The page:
Chipotle Chicken Recipe (Copycat)

Skip the restaurant and make your own copycat Chipotle Chicken recipe at home. The marinade is quick, easy, healthy, and tastes even better than the real thing! Make white meat or dark meat and follow my instructions for either baking or grilling.

Round out your Chipotle menu with my cilantro-lime rice, guacamole, fajita veggies, and corn salsa! Add steak and sofritas so your friends and family have even more choices.

Skip the restaurant and make your own copycat Chipotle Chicken recipe at home. The marinade is quick, easy, healthy, and tastes even better than the real thing! Make white meat or dark meat and follow my instructions for either baking or grilling. 

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Chipotle Mexican Grill chicken is my go-to meal when I want fresh food FAST. Nothing tastes better than a giant burrito or bowl filled with rice, beans, veggies, guacamole, and of course, the chicken.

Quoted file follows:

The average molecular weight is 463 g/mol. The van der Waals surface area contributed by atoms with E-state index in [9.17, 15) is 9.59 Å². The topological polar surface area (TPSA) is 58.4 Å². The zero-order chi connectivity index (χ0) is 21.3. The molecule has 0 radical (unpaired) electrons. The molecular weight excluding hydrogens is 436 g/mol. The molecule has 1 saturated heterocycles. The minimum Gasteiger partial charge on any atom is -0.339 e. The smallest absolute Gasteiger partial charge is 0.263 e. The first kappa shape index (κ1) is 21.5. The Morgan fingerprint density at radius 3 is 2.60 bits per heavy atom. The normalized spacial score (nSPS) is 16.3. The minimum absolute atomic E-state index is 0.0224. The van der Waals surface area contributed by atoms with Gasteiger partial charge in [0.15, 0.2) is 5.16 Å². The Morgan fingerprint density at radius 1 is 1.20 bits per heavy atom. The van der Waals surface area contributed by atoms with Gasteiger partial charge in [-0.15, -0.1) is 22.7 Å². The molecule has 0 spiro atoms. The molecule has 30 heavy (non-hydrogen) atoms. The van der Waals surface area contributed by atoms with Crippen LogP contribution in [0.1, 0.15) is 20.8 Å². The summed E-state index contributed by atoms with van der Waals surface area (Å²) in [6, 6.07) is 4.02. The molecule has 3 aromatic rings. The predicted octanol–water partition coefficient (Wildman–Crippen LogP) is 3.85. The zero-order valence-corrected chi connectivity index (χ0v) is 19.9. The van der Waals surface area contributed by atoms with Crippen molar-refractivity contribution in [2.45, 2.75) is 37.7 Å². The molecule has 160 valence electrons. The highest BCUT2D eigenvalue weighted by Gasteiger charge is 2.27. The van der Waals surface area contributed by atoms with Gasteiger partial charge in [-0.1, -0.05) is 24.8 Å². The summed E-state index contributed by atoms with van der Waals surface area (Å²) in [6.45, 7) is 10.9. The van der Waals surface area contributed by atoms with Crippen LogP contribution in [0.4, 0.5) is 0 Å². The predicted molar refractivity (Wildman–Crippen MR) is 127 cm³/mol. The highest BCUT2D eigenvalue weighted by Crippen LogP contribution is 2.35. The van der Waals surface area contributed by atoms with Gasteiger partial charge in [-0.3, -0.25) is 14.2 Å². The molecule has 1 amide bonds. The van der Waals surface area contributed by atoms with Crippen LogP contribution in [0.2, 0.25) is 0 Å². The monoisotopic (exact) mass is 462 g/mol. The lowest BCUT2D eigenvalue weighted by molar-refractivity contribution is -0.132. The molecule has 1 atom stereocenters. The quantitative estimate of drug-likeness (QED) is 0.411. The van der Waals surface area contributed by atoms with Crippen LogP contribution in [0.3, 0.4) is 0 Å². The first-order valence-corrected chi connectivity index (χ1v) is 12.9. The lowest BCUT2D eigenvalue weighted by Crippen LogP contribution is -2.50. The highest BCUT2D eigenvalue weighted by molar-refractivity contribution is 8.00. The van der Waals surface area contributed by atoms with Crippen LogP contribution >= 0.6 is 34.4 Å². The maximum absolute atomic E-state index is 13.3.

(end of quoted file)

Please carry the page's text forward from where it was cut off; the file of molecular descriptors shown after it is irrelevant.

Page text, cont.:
The cornerstone of my order at Chipotle is always the chicken. It's tender and juicy, packed with flavor, and perfect on everything. And whether you want to grill it, sauté it, or bake it in the oven, I've got all your options covered!

Want to make Chipotle Chicken for a crowd? Use the handy slider in my recipe card to adjust the quantity up. It's just that easy!

How to Make Chipotle Chicken Marinade

That smoky, spicy flavor in Chipotle's chicken comes from two primary ingredients: Dried ancho chiles and adobo sauce.

To create this flavor, you can:

  1. Buy Ancho Chile powder online (Culinary Hill may earn money if you buy through this link)
  2. Make your own Ancho Chile powder
  3. Soak Dried ancho chiles (Culinary Hill may earn money if you buy through this link)

Marinade Method 1: Using Ancho Chile Powder

Ancho Chile Pepper powder is available for purchase (see link above), or you may make your own.

1/4 cup of the powder is equivalent to 2 oz. of the peppers (stems and seeds removed, ground up).

Add this fragrant, warm flavor to your spice cabinet in just a few minutes with my recipe for Homemade Ancho Chile Powder. Much cheaper than store-brought!

Marinade Method 2: Soaking Dried Ancho Chiles

  • Slow-Soaking the dried ancho chiles takes at least 12 hours. Once the chiles are soft, I like to open them up, remove the stems, and rinse out the seeds (I recommend using kitchen or latex gloves).  For additional heat, add in seeds from the chipotle peppers.